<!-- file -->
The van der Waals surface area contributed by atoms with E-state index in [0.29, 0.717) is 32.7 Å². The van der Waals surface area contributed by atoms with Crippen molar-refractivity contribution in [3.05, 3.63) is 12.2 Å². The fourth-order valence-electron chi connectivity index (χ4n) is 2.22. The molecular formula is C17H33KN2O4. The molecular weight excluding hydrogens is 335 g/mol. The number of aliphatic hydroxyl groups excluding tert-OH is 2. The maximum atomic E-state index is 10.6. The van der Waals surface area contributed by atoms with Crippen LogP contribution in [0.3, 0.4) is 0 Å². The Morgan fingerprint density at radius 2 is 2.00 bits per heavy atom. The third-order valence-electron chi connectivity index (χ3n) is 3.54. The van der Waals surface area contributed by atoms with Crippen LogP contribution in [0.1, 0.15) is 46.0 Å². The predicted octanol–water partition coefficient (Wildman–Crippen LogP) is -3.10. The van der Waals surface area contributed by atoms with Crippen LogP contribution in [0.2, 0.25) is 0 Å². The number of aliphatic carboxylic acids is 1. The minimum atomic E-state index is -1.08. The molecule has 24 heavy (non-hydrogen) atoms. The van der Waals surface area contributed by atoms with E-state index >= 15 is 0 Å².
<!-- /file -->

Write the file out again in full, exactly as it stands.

The van der Waals surface area contributed by atoms with E-state index in [0.29, 0.717) is 32.7 Å². The van der Waals surface area contributed by atoms with Crippen molar-refractivity contribution in [3.05, 3.63) is 12.2 Å². The fourth-order valence-electron chi connectivity index (χ4n) is 2.22. The molecular formula is C17H33KN2O4. The molecular weight excluding hydrogens is 335 g/mol. The number of aliphatic hydroxyl groups excluding tert-OH is 2. The maximum atomic E-state index is 10.6. The van der Waals surface area contributed by atoms with Crippen LogP contribution in [0.3, 0.4) is 0 Å². The Morgan fingerprint density at radius 2 is 2.00 bits per heavy atom. The third-order valence-electron chi connectivity index (χ3n) is 3.54. The van der Waals surface area contributed by atoms with Crippen LogP contribution in [0.1, 0.15) is 46.0 Å². The predicted octanol–water partition coefficient (Wildman–Crippen LogP) is -3.10. The van der Waals surface area contributed by atoms with Crippen LogP contribution in [0.2, 0.25) is 0 Å². The number of aliphatic carboxylic acids is 1. The minimum atomic E-state index is -1.08. The molecule has 24 heavy (non-hydrogen) atoms. The van der Waals surface area contributed by atoms with E-state index >= 15 is 0 Å².